California agriculture is extremely diverse. Over 400 commodities are produced in a wide variety of growing conditions. Irrigation and fertilization are critical to an efficient and productive crop yield. Water discharges from agricultural operations in California include runoff which can affect water quality by transporting pollutants, including pesticides, sediment, nutrients, salts, pathogens, and heavy metals, from cultivated fields into surface waters. While groundwater quality can be impaired by nitrogen and salts when they leach below the rootzone. Cover crops can play a role in protecting surface water quality by slowing down run off during rain events and by supplementing nitrogen without the use of fertilizers.
All the land used to grow almonds in California is regulated by The Central Valley Regional Water Quality Control Board (CVWB). It is one of nine Regional Water Boards in California. Stretching from the Oregon border to Los Angeles County, the Central Valley is about 60,000 square miles or nearly 40 percent of the state. It includes about 75 percent of the state’s irrigated agricultural land. In 2003, the CVWB created a specific program designed to address water quality activities associated with irrigated lands. This program is referred to as the Irrigated Lands Regulatory Program. Growers must join and pay into regional water quality coalitions which do the monitoring and outreach necessary to ensure water quality standards are met. Please refer to the Irrigated Lands Regulatory Program for more details.
As part of the Irrigated Regulatory Program, starting in 2015, all growers are required to have a nitrogen management plan. This plan will indicate how much nitrogen is needed and identify the sources where it is coming from. Accurately determining the amount of nitrogen being applied to an agricultural system can be challenging. Fertilizers, manures, composts, cover crops, and sometimes irrigation water all add nitrogen to soil, and figuring out how much is needed can be complicated. Fortunately, the Almond Board of California and SureHarvest have created an online assessment tool to make this process easier and more streamlined. The online assessment tools needed to create a nitrogen management plan are available at the California Almond Sustainability Program (CASP) website. Here almond growers can create a private account, and information entered is kept confidential.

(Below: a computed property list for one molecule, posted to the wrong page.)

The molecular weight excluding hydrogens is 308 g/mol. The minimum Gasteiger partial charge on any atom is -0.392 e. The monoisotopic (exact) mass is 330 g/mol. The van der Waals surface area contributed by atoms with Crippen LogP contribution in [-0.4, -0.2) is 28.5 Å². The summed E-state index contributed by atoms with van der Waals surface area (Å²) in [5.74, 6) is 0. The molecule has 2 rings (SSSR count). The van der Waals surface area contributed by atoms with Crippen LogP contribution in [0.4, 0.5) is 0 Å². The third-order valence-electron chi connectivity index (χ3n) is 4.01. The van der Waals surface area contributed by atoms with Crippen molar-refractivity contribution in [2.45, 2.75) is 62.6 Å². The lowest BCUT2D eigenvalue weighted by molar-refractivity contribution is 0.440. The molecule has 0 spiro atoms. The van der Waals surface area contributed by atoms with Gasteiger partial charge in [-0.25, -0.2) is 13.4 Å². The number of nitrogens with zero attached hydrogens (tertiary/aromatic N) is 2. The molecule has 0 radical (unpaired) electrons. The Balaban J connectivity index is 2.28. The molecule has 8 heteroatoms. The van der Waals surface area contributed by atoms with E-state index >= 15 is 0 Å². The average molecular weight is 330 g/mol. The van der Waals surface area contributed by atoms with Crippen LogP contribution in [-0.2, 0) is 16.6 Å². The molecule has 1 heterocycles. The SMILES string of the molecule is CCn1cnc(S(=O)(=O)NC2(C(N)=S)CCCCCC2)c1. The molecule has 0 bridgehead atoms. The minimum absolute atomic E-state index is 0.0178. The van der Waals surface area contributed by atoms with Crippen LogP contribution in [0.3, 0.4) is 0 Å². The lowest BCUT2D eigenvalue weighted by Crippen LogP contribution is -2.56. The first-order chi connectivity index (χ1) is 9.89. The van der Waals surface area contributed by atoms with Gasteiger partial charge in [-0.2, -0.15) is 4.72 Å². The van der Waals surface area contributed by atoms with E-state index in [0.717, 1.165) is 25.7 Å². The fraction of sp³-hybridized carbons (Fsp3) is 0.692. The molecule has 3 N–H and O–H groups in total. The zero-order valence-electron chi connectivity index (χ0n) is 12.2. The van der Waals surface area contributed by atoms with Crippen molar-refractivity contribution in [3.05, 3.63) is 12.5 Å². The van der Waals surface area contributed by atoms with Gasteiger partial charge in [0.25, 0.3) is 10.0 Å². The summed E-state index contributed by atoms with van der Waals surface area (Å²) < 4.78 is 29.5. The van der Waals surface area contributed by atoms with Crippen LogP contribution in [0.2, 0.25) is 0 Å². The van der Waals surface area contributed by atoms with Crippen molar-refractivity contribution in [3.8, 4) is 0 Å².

One very useful tool provided is a Nitrogen Calculator. Based on the nitrogen budget model developed by Dr. Patrick Brown of UC Davis, this calculator simplifies the process of budgeting nitrogen for almond growers. The calculator takes into consideration yield estimates, leaf sampling results and nitrogen that comes from other sources, like bee forage cover crops. It stores data by orchard block, making updates easy as information changes. Budget components can be cloned and applied to other orchards or used in subsequent years. All almond growers can use the online model to create budgets but must be participants in CASP for the data storage aspect, which eliminates the need to re-enter all the data when revising budgets during the growing season. Data can be printed, displayed as a PDF file, or exported into a database.